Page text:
We might think that we can see everything that is happening around us, and it is often said that ‘seeing is believing’, indicating that visual perception is considered one of the most trustworthy means of obtaining information about what is happening around us. However, research has revealed that perception does not capture as much information about the world as we would think .
My interests lie in examining the neurobiological relationship between visual perception and art.
- Principal Investigator
A number of brain diseases affect various types of bodily movements, either producing unwanted movements such as tremors or reducing movement by making the patient stiff and slow, or sometimes both. One such condition is Parkinson’s disease which is where my research interests lie.
In my research clinics, I use a variety of quantitative experimental methods, based on precise measurement of subtle abnormalities of the speed and coordination of various movements such as saccades (fast eye movements) and hand movements.
There are two main strands to my work:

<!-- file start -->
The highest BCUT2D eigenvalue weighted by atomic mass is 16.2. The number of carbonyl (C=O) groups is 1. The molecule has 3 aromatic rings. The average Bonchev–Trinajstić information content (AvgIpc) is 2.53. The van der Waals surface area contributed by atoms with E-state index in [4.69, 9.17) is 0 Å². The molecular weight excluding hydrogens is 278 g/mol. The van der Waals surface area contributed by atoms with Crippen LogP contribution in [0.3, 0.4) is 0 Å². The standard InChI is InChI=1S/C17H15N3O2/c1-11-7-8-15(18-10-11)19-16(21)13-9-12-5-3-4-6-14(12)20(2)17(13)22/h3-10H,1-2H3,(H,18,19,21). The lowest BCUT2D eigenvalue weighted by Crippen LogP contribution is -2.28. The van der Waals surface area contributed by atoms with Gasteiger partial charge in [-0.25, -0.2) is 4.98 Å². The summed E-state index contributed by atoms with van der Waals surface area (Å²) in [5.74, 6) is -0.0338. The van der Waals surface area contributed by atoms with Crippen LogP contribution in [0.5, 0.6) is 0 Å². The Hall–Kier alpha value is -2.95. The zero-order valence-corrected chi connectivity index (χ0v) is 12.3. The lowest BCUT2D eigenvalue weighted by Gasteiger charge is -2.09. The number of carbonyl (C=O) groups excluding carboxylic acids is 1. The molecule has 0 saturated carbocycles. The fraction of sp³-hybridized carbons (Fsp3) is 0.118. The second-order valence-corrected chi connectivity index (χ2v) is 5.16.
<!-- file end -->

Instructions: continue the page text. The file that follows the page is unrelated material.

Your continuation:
(a) Investigation of patients with very early stage Parkinson’s disease. The aim is to develop easy to apply and relatively cheap neurophysiological tests to aid more accurate diagnosis and monitoring of disease progression. These quantitative tests will also be used to monitor the response to new therapies in clinical trials.
(b) Investigation of the neurophysiological effects of, and mechanism underlying, Deep Brain Stimulation (DBS) in Parkinson’s disease. This is in collaboration with the Oxford Functional Neurosurgery Group.
More recently, I have started working with Professor Glyn Humphries and Dr Nele Demeyere, using a new tablet computer based system to test cognitive function in Parkinson’s patients.
Dementia and Neurodegenerative Research Network (DeNDRon)
I chair the Clinical Neurosciences Society
Using Saccadometry with Deep Brain Stimulation to Study Normal and Pathological Brain Function.
Antoniades CA. and FitzGerald JJ., (2016), J Vis Exp
Learning and Recognition of a Non-conscious Sequence of Events in Human Primary Visual Cortex.
Rosenthal CR. et al, (2016), Curr Biol, 26, 834 - 841
Eye movements and deep brain stimulation.
FitzGerald JJ. and Antoniades CA., (2016), Curr Opin Neurol, 29, 69 - 73
A Computational Cognitive Biomarker for Early-Stage Huntington's Disease.
Wiecki TV. et al, (2016), PLoS One, 11
Pallidal Deep Brain Stimulation Improves Higher Control of the Oculomotor System in Parkinson's Disease.
Antoniades CA. et al, (2015), J Neurosci, 35, 13043 - 13052